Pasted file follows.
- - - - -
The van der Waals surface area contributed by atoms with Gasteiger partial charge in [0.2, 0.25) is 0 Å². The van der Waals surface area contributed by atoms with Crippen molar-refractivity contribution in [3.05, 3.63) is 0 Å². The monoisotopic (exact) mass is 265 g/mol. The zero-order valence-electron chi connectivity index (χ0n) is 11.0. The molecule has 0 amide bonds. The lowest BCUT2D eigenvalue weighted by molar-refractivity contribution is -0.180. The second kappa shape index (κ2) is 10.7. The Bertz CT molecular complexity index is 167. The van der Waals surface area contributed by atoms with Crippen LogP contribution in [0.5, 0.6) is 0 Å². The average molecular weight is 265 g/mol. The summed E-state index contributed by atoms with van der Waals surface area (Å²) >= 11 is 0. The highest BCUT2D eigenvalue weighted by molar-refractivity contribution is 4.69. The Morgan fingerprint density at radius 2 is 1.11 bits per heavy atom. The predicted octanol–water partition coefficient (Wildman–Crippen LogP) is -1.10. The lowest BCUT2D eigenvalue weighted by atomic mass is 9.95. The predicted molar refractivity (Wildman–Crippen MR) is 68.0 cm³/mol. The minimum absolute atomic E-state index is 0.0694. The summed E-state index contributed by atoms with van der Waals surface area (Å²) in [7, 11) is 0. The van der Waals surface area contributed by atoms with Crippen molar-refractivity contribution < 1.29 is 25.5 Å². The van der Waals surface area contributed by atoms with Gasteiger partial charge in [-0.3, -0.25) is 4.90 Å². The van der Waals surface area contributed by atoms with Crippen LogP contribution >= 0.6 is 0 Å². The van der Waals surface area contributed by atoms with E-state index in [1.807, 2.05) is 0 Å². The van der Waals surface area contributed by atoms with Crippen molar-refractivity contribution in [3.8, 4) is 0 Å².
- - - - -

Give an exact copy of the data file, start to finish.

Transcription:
The van der Waals surface area contributed by atoms with Gasteiger partial charge in [0.2, 0.25) is 0 Å². The van der Waals surface area contributed by atoms with Crippen molar-refractivity contribution in [3.05, 3.63) is 0 Å². The monoisotopic (exact) mass is 265 g/mol. The zero-order valence-electron chi connectivity index (χ0n) is 11.0. The molecule has 0 amide bonds. The lowest BCUT2D eigenvalue weighted by molar-refractivity contribution is -0.180. The second kappa shape index (κ2) is 10.7. The Bertz CT molecular complexity index is 167. The van der Waals surface area contributed by atoms with Crippen LogP contribution in [0.5, 0.6) is 0 Å². The average molecular weight is 265 g/mol. The summed E-state index contributed by atoms with van der Waals surface area (Å²) >= 11 is 0. The highest BCUT2D eigenvalue weighted by molar-refractivity contribution is 4.69. The Morgan fingerprint density at radius 2 is 1.11 bits per heavy atom. The predicted octanol–water partition coefficient (Wildman–Crippen LogP) is -1.10. The lowest BCUT2D eigenvalue weighted by atomic mass is 9.95. The predicted molar refractivity (Wildman–Crippen MR) is 68.0 cm³/mol. The minimum absolute atomic E-state index is 0.0694. The summed E-state index contributed by atoms with van der Waals surface area (Å²) in [7, 11) is 0. The van der Waals surface area contributed by atoms with Crippen molar-refractivity contribution < 1.29 is 25.5 Å². The van der Waals surface area contributed by atoms with Gasteiger partial charge in [-0.3, -0.25) is 4.90 Å². The van der Waals surface area contributed by atoms with Crippen LogP contribution >= 0.6 is 0 Å². The van der Waals surface area contributed by atoms with E-state index in [1.807, 2.05) is 0 Å². The van der Waals surface area contributed by atoms with Crippen molar-refractivity contribution in [3.8, 4) is 0 Å².